Two React Tips

Dan Abramov
3 min readMar 10, 2015


React is known for its relative lack of pitfalls and small API surface. This makes the few issues it has all the more frustrating, especially for the beginners.

I hope that these issues will be solved by more descriptive warnings in the next releases of React, but in the meantime here is something you, as a React beginner, should know in order to avoid hours of frustration.

Two Reacts Won’t Be Friends

While I’m happy that everybody seems to be converging on NPM in 2015 and NPM wants developers to use it for managing front-end dependencies, it still has rough edges. The biggest problem with using NPM for front-end dependencies is that if two packages specify a library like React as a dependency, they might get two separate copies of React. Even worse, they might get different versions of it. This works fine for something like Node, but not for browser libraries that want to mess with the same global mutable DOM! NPM tried to solve this with peerDependencies but all hell broke loose and they’re backing out.

In short, we don’t know a good solution to this yet, but if you’re having weird issues with different internal parts of React, consider checking whether you have two separate copies of React loaded on the same page.

Here’s just a few ways why this might have happened:

  • You installed a package that specifies React as a dependency, and later installed React;
  • You installed React, and later a package that specifies a different version of React as a dependency;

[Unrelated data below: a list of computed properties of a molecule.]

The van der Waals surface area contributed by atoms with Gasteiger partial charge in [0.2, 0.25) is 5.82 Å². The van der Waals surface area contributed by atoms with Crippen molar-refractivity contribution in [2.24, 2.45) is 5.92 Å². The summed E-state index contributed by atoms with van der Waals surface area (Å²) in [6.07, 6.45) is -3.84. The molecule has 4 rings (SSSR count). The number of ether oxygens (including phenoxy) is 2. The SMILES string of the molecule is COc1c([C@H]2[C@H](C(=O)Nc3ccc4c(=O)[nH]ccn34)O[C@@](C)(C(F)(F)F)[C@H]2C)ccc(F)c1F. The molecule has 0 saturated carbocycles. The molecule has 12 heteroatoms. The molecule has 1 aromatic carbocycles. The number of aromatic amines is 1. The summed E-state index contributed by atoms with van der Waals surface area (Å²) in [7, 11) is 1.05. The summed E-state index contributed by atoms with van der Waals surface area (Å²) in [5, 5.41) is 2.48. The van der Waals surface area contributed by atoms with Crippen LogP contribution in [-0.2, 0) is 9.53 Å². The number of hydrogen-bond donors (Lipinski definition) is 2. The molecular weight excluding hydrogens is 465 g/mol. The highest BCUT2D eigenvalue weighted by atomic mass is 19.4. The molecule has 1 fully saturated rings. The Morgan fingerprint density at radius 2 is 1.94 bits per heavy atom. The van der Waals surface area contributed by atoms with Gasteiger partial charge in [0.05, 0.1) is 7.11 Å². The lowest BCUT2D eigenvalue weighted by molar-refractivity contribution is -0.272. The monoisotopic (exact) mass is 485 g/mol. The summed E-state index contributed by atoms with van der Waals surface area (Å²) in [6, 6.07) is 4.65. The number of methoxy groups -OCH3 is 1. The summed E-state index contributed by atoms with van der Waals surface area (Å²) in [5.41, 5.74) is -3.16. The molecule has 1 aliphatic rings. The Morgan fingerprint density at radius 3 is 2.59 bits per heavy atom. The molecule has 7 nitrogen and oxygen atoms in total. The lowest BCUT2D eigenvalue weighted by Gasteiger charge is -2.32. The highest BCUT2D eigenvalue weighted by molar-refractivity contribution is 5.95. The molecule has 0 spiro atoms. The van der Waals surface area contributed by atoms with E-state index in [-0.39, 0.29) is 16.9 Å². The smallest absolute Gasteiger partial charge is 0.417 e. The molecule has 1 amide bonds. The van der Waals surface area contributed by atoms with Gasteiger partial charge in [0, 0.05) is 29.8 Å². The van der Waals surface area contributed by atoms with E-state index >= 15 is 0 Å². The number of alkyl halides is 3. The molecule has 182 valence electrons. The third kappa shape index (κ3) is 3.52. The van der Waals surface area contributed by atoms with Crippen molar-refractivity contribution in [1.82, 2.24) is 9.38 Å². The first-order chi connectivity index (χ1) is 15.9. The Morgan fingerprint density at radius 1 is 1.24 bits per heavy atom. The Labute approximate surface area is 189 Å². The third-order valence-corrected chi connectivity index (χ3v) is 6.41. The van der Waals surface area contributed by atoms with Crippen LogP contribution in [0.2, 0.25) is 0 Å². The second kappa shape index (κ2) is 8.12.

• You’re using a global React you get from CDN, but installed a library from NPM that got its own copy of React;
  • You ran npm install inside some NPM dependency’s folder, thus installing its development dependencies that likely include React;
  • Magic.

So how do you verify that this has happened? Easy! Assuming you have source maps (or Webpack’s devtool: ‘eval’) enabled, open Sources tab in Chrome DevTools. Press Cmd+O (Ctrl+O on Windows) and type “React.js”:

If you see two entries like on the screenshot above, delete the folder of the React copy you don’t need (in my case, that would be node_modules/react-router/node_modules/react). Now you can either ask your team to do the same and be careful in the future, or you can learn to use npm shrinkwrap to lock down the whole package tree so everyone on the team has the exact same tree regardless of package installation order. This takes more discipline but I’ve been happy with shrinkwrapping so far, as it prevents a lot of mistakes like this.

Don’t Render to Body

So what’s the other mistake I wanted to tell you about? It’s much simpler: don’t ever render to document.body. A lot of React examples do that because it’s less typing and looks more clear. Don’t. Do. This.

React wants to fully manage DOM tree under its control. If you append something foreign inside a DOM tree managed by React, it might seriously freak out, unless you do it very carefully (e.g. inside a leaf component that has shouldComponentUpdate returning false).

What’s the problem with <body>? Everybody updates it! Some people have non-React code that attaches modals to it. Google Font Loader will happily put <span> elements into body for a fraction of second, and your app will break horribly and inexplicably if it tries to update something on the top level during that time. Do you really know what all your third party scripts are doing? What about ads or that social network SDK?

Finally, consider something you have no control over: browser plugins. Yes, they can inject stuff into <body>. Of course they can also mess with the rest of the DOM, but at least you can fix the most widespread case.

So what do you do? Always put a root <div> into <body>, give it an ID and render into it. Another advantage of doing so is that you can put your scripts at the bottom of the <body> and you won’t need to wait for DOMContentLoaded before rendering.

Happy hacking!

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Dan Abramov

Working on @reactjs. Co-author of Redux and Create React App. Building tools for humans.